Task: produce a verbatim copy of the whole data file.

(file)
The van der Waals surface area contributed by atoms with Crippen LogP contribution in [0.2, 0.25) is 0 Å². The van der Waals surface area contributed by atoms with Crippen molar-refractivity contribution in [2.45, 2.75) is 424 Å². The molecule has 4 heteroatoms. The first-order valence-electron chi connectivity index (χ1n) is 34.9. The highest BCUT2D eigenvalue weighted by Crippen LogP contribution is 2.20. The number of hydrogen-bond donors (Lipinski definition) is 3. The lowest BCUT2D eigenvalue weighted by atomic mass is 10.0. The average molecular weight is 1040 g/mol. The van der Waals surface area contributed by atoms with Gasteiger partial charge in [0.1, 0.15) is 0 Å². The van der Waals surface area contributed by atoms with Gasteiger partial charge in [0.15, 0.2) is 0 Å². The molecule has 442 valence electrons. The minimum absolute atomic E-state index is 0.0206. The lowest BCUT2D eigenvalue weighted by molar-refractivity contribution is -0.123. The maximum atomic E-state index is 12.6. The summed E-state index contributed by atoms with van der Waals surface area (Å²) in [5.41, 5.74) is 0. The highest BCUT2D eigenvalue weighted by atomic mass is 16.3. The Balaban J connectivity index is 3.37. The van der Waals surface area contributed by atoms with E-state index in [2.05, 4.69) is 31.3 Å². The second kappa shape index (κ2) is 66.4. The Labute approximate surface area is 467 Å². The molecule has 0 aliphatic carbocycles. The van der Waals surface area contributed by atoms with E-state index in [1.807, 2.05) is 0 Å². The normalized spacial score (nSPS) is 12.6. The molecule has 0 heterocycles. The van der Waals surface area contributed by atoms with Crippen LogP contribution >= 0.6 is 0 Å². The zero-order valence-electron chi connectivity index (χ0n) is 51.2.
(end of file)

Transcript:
The van der Waals surface area contributed by atoms with Crippen LogP contribution in [0.2, 0.25) is 0 Å². The van der Waals surface area contributed by atoms with Crippen molar-refractivity contribution in [2.45, 2.75) is 424 Å². The molecule has 4 heteroatoms. The first-order valence-electron chi connectivity index (χ1n) is 34.9. The highest BCUT2D eigenvalue weighted by Crippen LogP contribution is 2.20. The number of hydrogen-bond donors (Lipinski definition) is 3. The lowest BCUT2D eigenvalue weighted by atomic mass is 10.0. The average molecular weight is 1040 g/mol. The van der Waals surface area contributed by atoms with Gasteiger partial charge in [0.1, 0.15) is 0 Å². The van der Waals surface area contributed by atoms with Gasteiger partial charge in [0.15, 0.2) is 0 Å². The molecule has 442 valence electrons. The minimum absolute atomic E-state index is 0.0206. The lowest BCUT2D eigenvalue weighted by molar-refractivity contribution is -0.123. The maximum atomic E-state index is 12.6. The summed E-state index contributed by atoms with van der Waals surface area (Å²) in [5.41, 5.74) is 0. The highest BCUT2D eigenvalue weighted by atomic mass is 16.3. The Balaban J connectivity index is 3.37. The van der Waals surface area contributed by atoms with E-state index in [2.05, 4.69) is 31.3 Å². The second kappa shape index (κ2) is 66.4. The Labute approximate surface area is 467 Å². The molecule has 0 aliphatic carbocycles. The van der Waals surface area contributed by atoms with E-state index in [1.807, 2.05) is 0 Å². The normalized spacial score (nSPS) is 12.6. The molecule has 0 heterocycles. The van der Waals surface area contributed by atoms with Crippen LogP contribution >= 0.6 is 0 Å². The zero-order valence-electron chi connectivity index (χ0n) is 51.2.